thumbnail of predator cleats keyword

Of course, this is just speculation as Nike may have its own reasons for bidding on “Predator cleats.” But the point is that the report highlights potential waste. You can look through the list to see terms you want to remove using your own knowledge of your campaign. 

There are other ways to spot potential waste. 

For example, you can highlight adult terms that may have been accidentally added to your term list, and keywords that competitors have bid on previously that they now avoid. 

4) Check for Seasonality

For example, you can see which brands advertise on different keywords each month. This is useful if you have a product that is affected by seasonality. 

Analyzing your PPC competitors allows you to see past trends you can use to influence your upcoming strategy. 

The report below shows when brands advertise on the term “Nike slides.” You can see that most activity happens in the lead-up to Christmas as well as in summer.

thumbnail of most successful advertisers

If you wanted to sell a similar product, you could use these insights to decide that the best times of year to advertise on this term are summer and before Christmas. 

The report suggests that there might not be demand during the rest of the year. By only advertising during seasons with demand, you may avoid wasted ad spend.

5) See Ad Copy and Offers

So far, we’ve focused mainly on the behind-the-scenes strategy of a PPC campaign. But you can also use these tools to see the exact ads your competitors use during their campaigns. 

This is helpful because it allows you to:

  • See the ad copy they use to get people to click
  • See the offers they use to entice customers
  • See how ads change over time
  • Look for things different competitors do similarly
  • See which page the ad points to

For example, you can see how Nike’s ads look when people do a general search for sneakers, compared to how they look when people search for a type of Nike soccer cleat. 

PPC ad sample of sneakers

You can see that  Nike has tailored the ad towards each term. Each one uses different copy, links, and offers. 

You can also see how different brands advertise on the same term. The screenshot below shows the results of a search for a type of Nike soccer cleat.

Google PPC ad result sample of Nike

The ads hint at why Google may show one listing above another. 

The Nike ad ranked higher. It is specifically about soccer and it directs customers to the page that specializes in the type of cleat the user searcher for.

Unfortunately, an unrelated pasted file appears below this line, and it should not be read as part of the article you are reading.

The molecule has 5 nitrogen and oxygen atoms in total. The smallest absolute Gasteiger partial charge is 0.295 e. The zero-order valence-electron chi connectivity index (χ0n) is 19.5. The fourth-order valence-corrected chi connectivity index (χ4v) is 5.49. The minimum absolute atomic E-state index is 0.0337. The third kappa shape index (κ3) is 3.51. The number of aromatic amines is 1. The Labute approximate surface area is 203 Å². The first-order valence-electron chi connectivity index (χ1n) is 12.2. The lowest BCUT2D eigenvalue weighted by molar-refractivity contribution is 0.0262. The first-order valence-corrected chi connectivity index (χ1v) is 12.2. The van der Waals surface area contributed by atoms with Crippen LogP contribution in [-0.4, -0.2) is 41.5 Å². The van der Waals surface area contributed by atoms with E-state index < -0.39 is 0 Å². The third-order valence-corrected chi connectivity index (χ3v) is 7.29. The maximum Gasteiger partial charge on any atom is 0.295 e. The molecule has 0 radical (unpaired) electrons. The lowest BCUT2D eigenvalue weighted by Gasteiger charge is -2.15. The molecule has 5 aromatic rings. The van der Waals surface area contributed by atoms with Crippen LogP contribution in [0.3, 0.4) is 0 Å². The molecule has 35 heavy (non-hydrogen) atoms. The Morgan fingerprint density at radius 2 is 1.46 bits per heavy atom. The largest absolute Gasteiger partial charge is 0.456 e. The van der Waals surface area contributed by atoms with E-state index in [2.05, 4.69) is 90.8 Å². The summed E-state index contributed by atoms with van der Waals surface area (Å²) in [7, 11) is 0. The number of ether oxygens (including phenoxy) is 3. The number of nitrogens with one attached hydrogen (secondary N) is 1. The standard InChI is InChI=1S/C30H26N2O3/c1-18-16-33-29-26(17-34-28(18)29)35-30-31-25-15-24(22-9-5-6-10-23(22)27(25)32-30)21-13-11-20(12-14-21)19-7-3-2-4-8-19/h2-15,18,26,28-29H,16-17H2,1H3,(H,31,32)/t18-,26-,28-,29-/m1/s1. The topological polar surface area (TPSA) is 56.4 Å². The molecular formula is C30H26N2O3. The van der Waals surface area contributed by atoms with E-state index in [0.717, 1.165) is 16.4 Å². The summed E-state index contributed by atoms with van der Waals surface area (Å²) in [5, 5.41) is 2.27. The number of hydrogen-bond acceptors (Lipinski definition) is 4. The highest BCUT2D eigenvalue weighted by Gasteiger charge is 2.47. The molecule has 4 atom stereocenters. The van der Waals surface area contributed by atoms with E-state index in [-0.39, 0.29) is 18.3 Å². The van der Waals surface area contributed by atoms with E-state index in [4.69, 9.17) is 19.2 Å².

On the other hand, the Zappos ad is for the ecommerce store’s general Nike listings page and doesn’t actually mention soccer at all. 

Clicking on the Nike ad is more likely to result in a positive experience—resulting in its higher listing. 

If you wanted to compete for this term, your best strategy would be to follow Nike’s lead and create a specific ad for soccer and a landing page for the specific type of shoe.

6) Plan Your Budget

PPC competitor analysis can help you evaluate how much you should spend on ads. It does this by showing how much money other brands are spending on their campaigns each month.

Searching for your competitors in your PPC tool will show estimates of how much the brand spends on PPC ads. And you can see how this changes over time. 

You can see how this looks for the soccer equipment ecommerce seller ProDirectSoccer in the image below.

thumbnail of an ad budget graph

At the start of the year, monthly spending was around $5,000, before jumping to over $12,000 in September. The brand then made a big increase in spending at the start of 2022.

It’s also easy to compare this strategy to other paid competitors using the tool’s suggestions.

thumbnail of ad budget graph

The most interesting insight from this report is that Soccer.com has a similar pattern to ProDirectSoccer over the last year. 

This could be for many reasons. It could be that people weren’t looking for soccer cleats during the start of the year due to the pandemic, and that this slowly started to change throughout the year as restrictions ended. 

Meanwhile, the increase in spending at the start of 2022 could reflect the fact that the soccer season in the U.S. starts in February, so people are looking for new cleats for the pre-season. 

Whatever the reason, a website looking to get into this space can look at this data to see how much competitors are spending at different times of the year. This can point them towards the amount they should spend to generate similar success.

7) Monitor Your Campaign

The final way to use PPC competitor research is to continually monitor your competitors once you’re set up. 

The tools will show you how the competitive landscape for the above categories changes as time goes on.

You’ll be kept up to date with things like:

  • New keywords that competitors begin to target
  • New competitors that start targeting your keywords
  • Budget changes from your major competitors

With this information, you can maintain your competitive edge as you run your campaign. 

Use This Information to Inform Your Own Campaign

Once you’ve performed the above steps you’ll have a ton of information and insight you can implement within your website’s campaign. 

The key is to use this data alongside what you already know about your brand and audience. Don’t blindly follow every keyword suggestion, and don’t change all your ads to reflect what is working for other brands. 

Instead, take these tips and think about how they will work for your business.

Stewart Dunlop

Stewart

CEO